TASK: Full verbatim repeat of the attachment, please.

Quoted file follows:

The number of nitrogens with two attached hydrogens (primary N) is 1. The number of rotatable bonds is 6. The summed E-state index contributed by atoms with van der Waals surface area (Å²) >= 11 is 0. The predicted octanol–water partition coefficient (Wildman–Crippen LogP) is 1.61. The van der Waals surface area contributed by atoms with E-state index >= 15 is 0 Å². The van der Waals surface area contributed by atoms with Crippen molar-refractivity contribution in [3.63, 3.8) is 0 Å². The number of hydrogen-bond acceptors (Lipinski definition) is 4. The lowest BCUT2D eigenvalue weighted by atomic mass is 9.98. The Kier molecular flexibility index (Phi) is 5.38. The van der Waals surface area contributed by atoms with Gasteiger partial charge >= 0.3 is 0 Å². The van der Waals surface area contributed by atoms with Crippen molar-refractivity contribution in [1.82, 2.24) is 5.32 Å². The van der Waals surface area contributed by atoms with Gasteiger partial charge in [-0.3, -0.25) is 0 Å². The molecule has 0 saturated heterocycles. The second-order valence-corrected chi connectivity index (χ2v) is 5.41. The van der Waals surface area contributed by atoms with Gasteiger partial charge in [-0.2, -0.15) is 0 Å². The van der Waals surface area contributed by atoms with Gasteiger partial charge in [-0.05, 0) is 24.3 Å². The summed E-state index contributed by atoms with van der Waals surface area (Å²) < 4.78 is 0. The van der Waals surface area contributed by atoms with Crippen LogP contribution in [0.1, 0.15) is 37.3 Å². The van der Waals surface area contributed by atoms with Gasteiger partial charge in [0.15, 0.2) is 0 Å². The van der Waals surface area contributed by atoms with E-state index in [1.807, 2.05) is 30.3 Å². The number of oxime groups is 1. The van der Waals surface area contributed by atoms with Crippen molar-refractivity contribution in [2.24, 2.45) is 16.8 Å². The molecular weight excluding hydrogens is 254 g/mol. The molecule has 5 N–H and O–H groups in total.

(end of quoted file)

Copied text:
The number of nitrogens with two attached hydrogens (primary N) is 1. The number of rotatable bonds is 6. The summed E-state index contributed by atoms with van der Waals surface area (Å²) >= 11 is 0. The predicted octanol–water partition coefficient (Wildman–Crippen LogP) is 1.61. The van der Waals surface area contributed by atoms with E-state index >= 15 is 0 Å². The van der Waals surface area contributed by atoms with Crippen molar-refractivity contribution in [3.63, 3.8) is 0 Å². The number of hydrogen-bond acceptors (Lipinski definition) is 4. The lowest BCUT2D eigenvalue weighted by atomic mass is 9.98. The Kier molecular flexibility index (Phi) is 5.38. The van der Waals surface area contributed by atoms with Gasteiger partial charge >= 0.3 is 0 Å². The van der Waals surface area contributed by atoms with Crippen molar-refractivity contribution in [1.82, 2.24) is 5.32 Å². The van der Waals surface area contributed by atoms with Gasteiger partial charge in [-0.3, -0.25) is 0 Å². The molecule has 0 saturated heterocycles. The second-order valence-corrected chi connectivity index (χ2v) is 5.41. The van der Waals surface area contributed by atoms with Gasteiger partial charge in [-0.2, -0.15) is 0 Å². The van der Waals surface area contributed by atoms with Gasteiger partial charge in [-0.05, 0) is 24.3 Å². The summed E-state index contributed by atoms with van der Waals surface area (Å²) < 4.78 is 0. The van der Waals surface area contributed by atoms with Crippen LogP contribution in [0.1, 0.15) is 37.3 Å². The van der Waals surface area contributed by atoms with Gasteiger partial charge in [0.15, 0.2) is 0 Å². The van der Waals surface area contributed by atoms with E-state index in [1.807, 2.05) is 30.3 Å². The number of oxime groups is 1. The van der Waals surface area contributed by atoms with Crippen molar-refractivity contribution in [2.24, 2.45) is 16.8 Å². The molecular weight excluding hydrogens is 254 g/mol. The molecule has 5 N–H and O–H groups in total.